Mmmm these are absolutely as delicious as they look AND the dough is really fun to play with- like “real” dough!
They are a tad bit more crumbly than biscuits that contain gluten, but VERY satisfying! We have been making these for a few months now, and each time I change a thing or two, but they always turn out great. Lil Pea loves helping me with these, and plays with the leftover scrap dough, if there is any. (We try to purposefully leave a bit, since she’ll play with it for hours!)
I have frozen both the un-baked, cut-out dough, and the baked biscuits with great success, so you might want to double the batch and freeze some for some quick breakfasts.
makes about 8
1/2 c millet flour
1/2 c arrowroot powder (flour and starch are the same thing)
3/4 c potato flour (NOT starch)
1 tbs sweet rice flour (add a little more, about 1/2 tsp at a time if your dough ends up too sticky)
1 tsp baking powder
1 tsp cream of tartar
3/4 tsp baking soda
3/4 tsp fine sea salt
1 stick of COLD butter (1/4 c), cut up
1 large egg
3/4 c heavy cream (I have used full-fat plain yogurt w/great success also)
1 tsp apple cider vinegar (optional, and if used, remove 1 tsp of cream/yogurt)
Preheat oven to 375* and line a cookie sheet with parchment or silpat. In stand mixer, mix together dry ingredients and then cut in butter until you get a crumbly mixture. Add cream/yogurt, and egg and mix until it comes together into a dough. Using a silicone spatula, scrape dough off of mixer and bowl and onto surface (parchment, silpat, cutting board, pastry board, etc) sprinkled with a bit more potato flour.
Using your hands, form a ball and smash it flat, keeping in mind the thickness you would like your cut biscuits to be. Use cutter or drinking glass and cut biscuits, placing them on cookie sheet about 1″ apart. When dough is full of holes from cutting out the biscuits, smoosh the dough back together and start cutting again. I left mine rather thick, and it made 9 biscuits.
*TRY not to twist your cutter because that seals the edges of the dough and prevents the best rise. Lil Pea is my cutter, so the ones in the photo are a bit thinner than I would like, but I love that she helps me and am not going to complain! *
Bake for 13-15 minutes on the middle oven rack, and serve warm with cream cheese, butter, jam, honey… the sky’s the limit.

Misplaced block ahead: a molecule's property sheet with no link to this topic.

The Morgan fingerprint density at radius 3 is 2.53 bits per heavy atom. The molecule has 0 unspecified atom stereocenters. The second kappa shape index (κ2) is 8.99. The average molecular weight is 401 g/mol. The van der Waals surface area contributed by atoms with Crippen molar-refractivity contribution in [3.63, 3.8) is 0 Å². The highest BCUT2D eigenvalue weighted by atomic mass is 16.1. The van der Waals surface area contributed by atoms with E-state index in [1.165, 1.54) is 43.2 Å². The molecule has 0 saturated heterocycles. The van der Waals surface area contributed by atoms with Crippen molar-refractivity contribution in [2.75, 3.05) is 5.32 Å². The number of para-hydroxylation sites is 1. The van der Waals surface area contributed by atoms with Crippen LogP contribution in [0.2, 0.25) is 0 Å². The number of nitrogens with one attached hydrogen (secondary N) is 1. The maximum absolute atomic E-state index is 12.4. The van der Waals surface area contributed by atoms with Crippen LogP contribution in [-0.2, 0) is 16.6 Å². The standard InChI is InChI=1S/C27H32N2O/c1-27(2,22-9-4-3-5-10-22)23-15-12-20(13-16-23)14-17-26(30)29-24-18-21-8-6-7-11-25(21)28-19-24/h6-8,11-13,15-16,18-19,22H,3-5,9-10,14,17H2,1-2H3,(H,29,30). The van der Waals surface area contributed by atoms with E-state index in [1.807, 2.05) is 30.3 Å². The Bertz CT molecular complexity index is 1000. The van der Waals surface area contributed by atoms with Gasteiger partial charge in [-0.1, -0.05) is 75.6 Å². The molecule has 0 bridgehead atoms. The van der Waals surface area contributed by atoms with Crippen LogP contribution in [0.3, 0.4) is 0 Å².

Do keep in mind, when baking (especially gf), that a lot depends on the brands of flours you are using. I typically use Bob’s Red Mill, but not always. Some grinds are going to be softer, which is why a lot of gluten-free bakers are starting to give measurements with weight, rather than in cups. It is VERY time-consuming for me to measure by weight with the girls salivating for a finished product, so (for now) I will continue to measure in cups.
Do try and try again if a recipe doesn’t work for you- it sometimes takes me several tries for a baking recipe to work. Another thing that can affect your outcome is the humidity in your kitchen. This dough is supposed to look and feel like gluten dough. If it doesn’t then please toss in a little more sweet rice flour and knead it until it is smooth and you can roll/cut it. Some doughs or batters when making gluten-free baked goods are VERY sticky and meant to be that way. It’s best to always read through a recipe first and see what the author is telling you the batter/dough should look and feel like before tweaking it. Some of the runniest batters for pizza crust, bread, etc. often turn out the best products!
The vinegar is supposed to help with flakiness- try it both ways and see what you like best. Another tip to make a flaky biscuit is to use 1/2 butter and 1/2 shortening. Spectrum makes an organic vegetable shortening that would probably work for this, but I have not tried it. I did try making them with 1/2 lard once, but they had less rise and seemed more crumbly than usual.
This recipe is a proud participant in Simple Lives Thursday.